But when adults say these sorts of things I have less patience. I'd love to say that I'm always polite but I know that if I'm in the wrong mood I'm just as likely to say "He can't help the way he was made, but you can help being rude." This probably isn't the right way to handle it, and if I'm in a good mood I probably say something nicer, but after a while I get tired of people being rude to me and expecting me to be polite back.

I think the hardest ones to handle though are the ones that stop you in the grocery store and tell you that they had a son/daughter/niece/nephew/friend with hydrocephalus or some other disorder and then go on to explain all the troubles they had and that they eventually died. This has happened several times to me. I understand their pain and I do not ever wish to be rude to them or to not sympathize with them, and yet I wish that they would understand that I still have a son and that I really don't want to picture the worst happening to him. I hope that I am nice to them and I certainly try to be, but I do find them difficult.

OK, so my comment has turned into a novel. Thank you for sharing, this is obviously a rough thing for all of us and it helps to share our experiences.

Lisa said...

Somehow I never get offended when people ask what's wrong with Elisabeth, because there is something wrong with her. Her body did not grow correctly. It's just a fact. At least that's the way I look at it. But the fact that something is wrong with her doesn't change her value as a human being. I actually believe it makes her a little more valuable because she is what I call perfect. She will never have a bad thought, she will never hurt anyones feelings, she will never know of evil, she will never be tempted to do wrong. She is and always will be perfect :)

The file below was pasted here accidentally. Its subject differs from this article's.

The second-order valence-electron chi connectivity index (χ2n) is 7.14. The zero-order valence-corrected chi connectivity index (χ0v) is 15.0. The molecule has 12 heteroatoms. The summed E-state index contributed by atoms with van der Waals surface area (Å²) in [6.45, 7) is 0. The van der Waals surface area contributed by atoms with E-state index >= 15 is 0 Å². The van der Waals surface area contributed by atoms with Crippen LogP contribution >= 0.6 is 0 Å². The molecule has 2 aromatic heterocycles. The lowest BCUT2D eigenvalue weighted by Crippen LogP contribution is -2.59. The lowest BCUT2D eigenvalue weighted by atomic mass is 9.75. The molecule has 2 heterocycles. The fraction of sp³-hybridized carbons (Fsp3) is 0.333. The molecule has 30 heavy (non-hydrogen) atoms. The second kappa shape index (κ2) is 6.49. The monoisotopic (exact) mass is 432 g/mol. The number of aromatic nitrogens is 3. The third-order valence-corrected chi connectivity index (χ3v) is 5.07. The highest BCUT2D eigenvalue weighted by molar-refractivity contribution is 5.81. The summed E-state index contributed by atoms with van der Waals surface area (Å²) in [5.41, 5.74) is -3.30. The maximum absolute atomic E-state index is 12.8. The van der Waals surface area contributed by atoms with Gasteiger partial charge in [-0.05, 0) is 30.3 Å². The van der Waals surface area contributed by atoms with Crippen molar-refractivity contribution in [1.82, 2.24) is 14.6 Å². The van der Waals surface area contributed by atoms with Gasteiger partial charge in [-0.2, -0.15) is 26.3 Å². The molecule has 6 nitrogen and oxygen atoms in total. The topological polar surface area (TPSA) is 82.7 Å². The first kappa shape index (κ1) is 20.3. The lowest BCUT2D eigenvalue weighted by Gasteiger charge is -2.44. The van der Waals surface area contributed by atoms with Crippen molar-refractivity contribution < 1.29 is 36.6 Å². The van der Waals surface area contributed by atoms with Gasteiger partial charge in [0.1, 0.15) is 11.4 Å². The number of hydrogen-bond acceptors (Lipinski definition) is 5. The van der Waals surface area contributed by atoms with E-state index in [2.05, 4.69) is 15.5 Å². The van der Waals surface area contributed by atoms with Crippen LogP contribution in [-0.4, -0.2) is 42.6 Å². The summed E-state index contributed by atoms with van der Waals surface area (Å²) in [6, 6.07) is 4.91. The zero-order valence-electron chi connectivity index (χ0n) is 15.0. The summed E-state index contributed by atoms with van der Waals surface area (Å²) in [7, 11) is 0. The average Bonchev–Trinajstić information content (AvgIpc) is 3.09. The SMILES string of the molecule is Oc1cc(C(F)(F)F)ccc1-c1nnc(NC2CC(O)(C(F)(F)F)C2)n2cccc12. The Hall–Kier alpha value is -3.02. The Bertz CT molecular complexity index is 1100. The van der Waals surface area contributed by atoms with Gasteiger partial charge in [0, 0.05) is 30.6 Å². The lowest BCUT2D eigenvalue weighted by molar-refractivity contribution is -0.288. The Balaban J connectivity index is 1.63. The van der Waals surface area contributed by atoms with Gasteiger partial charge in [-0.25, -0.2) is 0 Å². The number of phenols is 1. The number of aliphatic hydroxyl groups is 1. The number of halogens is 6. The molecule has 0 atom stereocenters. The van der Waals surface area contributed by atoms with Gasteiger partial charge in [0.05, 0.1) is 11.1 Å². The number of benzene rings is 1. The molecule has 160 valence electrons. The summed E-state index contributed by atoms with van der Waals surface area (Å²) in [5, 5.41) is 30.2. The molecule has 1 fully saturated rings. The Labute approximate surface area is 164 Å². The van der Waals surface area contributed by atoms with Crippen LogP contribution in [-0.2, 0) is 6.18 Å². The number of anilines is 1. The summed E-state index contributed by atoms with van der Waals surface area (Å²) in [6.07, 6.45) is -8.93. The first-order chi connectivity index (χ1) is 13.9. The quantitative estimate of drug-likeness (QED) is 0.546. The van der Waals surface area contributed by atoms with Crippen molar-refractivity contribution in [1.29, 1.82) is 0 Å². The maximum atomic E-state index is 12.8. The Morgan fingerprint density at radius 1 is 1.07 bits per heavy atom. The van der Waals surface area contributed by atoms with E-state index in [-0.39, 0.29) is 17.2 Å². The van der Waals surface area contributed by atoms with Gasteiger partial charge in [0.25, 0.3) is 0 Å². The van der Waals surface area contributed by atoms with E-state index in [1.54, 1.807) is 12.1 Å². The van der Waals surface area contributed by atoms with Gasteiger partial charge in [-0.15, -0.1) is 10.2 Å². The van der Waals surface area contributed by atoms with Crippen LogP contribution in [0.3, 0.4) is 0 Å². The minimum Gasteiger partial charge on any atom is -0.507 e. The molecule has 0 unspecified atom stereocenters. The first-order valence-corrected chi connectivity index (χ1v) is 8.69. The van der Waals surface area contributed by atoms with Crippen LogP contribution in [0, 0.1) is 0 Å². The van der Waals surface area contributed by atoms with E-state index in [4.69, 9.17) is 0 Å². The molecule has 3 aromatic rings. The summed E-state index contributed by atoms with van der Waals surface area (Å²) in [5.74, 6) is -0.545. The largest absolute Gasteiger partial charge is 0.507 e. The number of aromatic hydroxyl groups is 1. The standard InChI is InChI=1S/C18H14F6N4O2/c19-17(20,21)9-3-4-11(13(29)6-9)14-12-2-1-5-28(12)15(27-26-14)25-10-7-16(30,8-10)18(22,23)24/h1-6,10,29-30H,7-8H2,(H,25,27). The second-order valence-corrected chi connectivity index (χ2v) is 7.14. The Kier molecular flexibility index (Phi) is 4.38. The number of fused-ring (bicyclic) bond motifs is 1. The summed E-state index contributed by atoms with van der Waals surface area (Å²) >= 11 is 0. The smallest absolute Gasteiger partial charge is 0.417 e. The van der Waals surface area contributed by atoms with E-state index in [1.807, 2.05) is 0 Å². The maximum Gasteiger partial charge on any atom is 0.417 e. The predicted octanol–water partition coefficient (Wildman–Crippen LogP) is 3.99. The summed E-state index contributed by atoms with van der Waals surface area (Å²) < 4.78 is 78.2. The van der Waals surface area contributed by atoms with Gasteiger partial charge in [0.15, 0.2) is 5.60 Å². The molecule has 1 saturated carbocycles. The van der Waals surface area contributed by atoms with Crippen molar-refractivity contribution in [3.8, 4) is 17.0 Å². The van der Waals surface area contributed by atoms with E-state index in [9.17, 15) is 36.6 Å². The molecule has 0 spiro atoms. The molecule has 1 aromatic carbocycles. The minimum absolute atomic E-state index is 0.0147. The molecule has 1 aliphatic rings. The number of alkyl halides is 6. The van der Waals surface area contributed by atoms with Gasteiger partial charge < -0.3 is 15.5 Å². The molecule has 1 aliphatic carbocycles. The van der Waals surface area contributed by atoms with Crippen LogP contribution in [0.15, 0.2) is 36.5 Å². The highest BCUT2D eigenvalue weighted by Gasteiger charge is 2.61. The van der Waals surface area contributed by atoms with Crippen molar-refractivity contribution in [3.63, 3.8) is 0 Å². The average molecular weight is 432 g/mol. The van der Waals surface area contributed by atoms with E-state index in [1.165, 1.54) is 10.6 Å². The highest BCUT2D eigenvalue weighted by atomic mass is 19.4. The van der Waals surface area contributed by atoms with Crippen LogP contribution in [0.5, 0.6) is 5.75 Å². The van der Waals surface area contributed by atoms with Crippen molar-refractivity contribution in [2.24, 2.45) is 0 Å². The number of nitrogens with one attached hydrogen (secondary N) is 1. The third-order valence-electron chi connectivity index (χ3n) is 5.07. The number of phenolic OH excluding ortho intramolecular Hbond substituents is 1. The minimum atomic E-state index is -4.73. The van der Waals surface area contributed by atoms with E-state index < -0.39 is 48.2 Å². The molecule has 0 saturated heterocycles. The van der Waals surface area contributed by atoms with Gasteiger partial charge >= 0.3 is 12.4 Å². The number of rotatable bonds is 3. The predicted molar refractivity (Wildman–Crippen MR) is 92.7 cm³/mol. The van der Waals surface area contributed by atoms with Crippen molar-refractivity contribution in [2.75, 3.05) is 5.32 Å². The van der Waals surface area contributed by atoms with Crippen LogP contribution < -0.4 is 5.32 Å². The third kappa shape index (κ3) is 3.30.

Laura said...

Love it Love it Love it. I even posted a comment on her blog. Thank you for sharing!

Quinn's Diary said...

Jill - I'm there with you! I love getting Quinn out and about, and love it when folks talk about her. I get the - wow, she must be tired - a lot! Most of the time I just say, not really, and go on, but sometimes to make it easy, I just agree. I totally know what you mean! We are lucky to have them little, because as they grow, we won't have the mishaps, and so I'm loving having the mishaps now, while she still is small!